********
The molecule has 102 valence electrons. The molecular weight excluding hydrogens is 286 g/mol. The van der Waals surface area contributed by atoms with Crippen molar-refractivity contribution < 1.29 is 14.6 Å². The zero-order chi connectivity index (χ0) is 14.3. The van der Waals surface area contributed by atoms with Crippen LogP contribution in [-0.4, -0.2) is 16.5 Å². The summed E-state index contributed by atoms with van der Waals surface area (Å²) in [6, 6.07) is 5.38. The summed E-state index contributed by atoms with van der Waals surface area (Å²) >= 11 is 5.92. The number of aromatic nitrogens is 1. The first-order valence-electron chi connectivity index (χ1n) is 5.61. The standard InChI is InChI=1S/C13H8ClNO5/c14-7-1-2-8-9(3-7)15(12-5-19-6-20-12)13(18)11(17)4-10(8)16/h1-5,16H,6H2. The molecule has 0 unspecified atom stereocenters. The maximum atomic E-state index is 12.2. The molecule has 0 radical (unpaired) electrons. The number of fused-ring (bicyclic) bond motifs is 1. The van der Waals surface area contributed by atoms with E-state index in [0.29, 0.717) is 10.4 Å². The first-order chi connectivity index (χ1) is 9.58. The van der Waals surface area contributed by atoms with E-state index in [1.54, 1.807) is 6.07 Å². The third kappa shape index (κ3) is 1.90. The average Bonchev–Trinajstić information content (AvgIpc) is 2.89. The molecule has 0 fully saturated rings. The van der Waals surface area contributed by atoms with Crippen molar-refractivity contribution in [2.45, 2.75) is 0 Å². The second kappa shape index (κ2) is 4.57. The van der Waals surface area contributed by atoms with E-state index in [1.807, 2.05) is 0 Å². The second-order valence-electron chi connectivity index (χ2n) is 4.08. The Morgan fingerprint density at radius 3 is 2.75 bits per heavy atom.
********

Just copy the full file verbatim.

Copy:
The molecule has 102 valence electrons. The molecular weight excluding hydrogens is 286 g/mol. The van der Waals surface area contributed by atoms with Crippen molar-refractivity contribution < 1.29 is 14.6 Å². The zero-order chi connectivity index (χ0) is 14.3. The van der Waals surface area contributed by atoms with Crippen LogP contribution in [-0.4, -0.2) is 16.5 Å². The summed E-state index contributed by atoms with van der Waals surface area (Å²) in [6, 6.07) is 5.38. The summed E-state index contributed by atoms with van der Waals surface area (Å²) >= 11 is 5.92. The number of aromatic nitrogens is 1. The first-order valence-electron chi connectivity index (χ1n) is 5.61. The standard InChI is InChI=1S/C13H8ClNO5/c14-7-1-2-8-9(3-7)15(12-5-19-6-20-12)13(18)11(17)4-10(8)16/h1-5,16H,6H2. The molecule has 0 unspecified atom stereocenters. The maximum atomic E-state index is 12.2. The molecule has 0 radical (unpaired) electrons. The number of fused-ring (bicyclic) bond motifs is 1. The van der Waals surface area contributed by atoms with E-state index in [0.29, 0.717) is 10.4 Å². The first-order chi connectivity index (χ1) is 9.58. The van der Waals surface area contributed by atoms with E-state index in [1.54, 1.807) is 6.07 Å². The third kappa shape index (κ3) is 1.90. The average Bonchev–Trinajstić information content (AvgIpc) is 2.89. The molecule has 0 fully saturated rings. The van der Waals surface area contributed by atoms with Crippen molar-refractivity contribution in [2.45, 2.75) is 0 Å². The second kappa shape index (κ2) is 4.57. The van der Waals surface area contributed by atoms with E-state index in [1.807, 2.05) is 0 Å². The second-order valence-electron chi connectivity index (χ2n) is 4.08. The Morgan fingerprint density at radius 3 is 2.75 bits per heavy atom.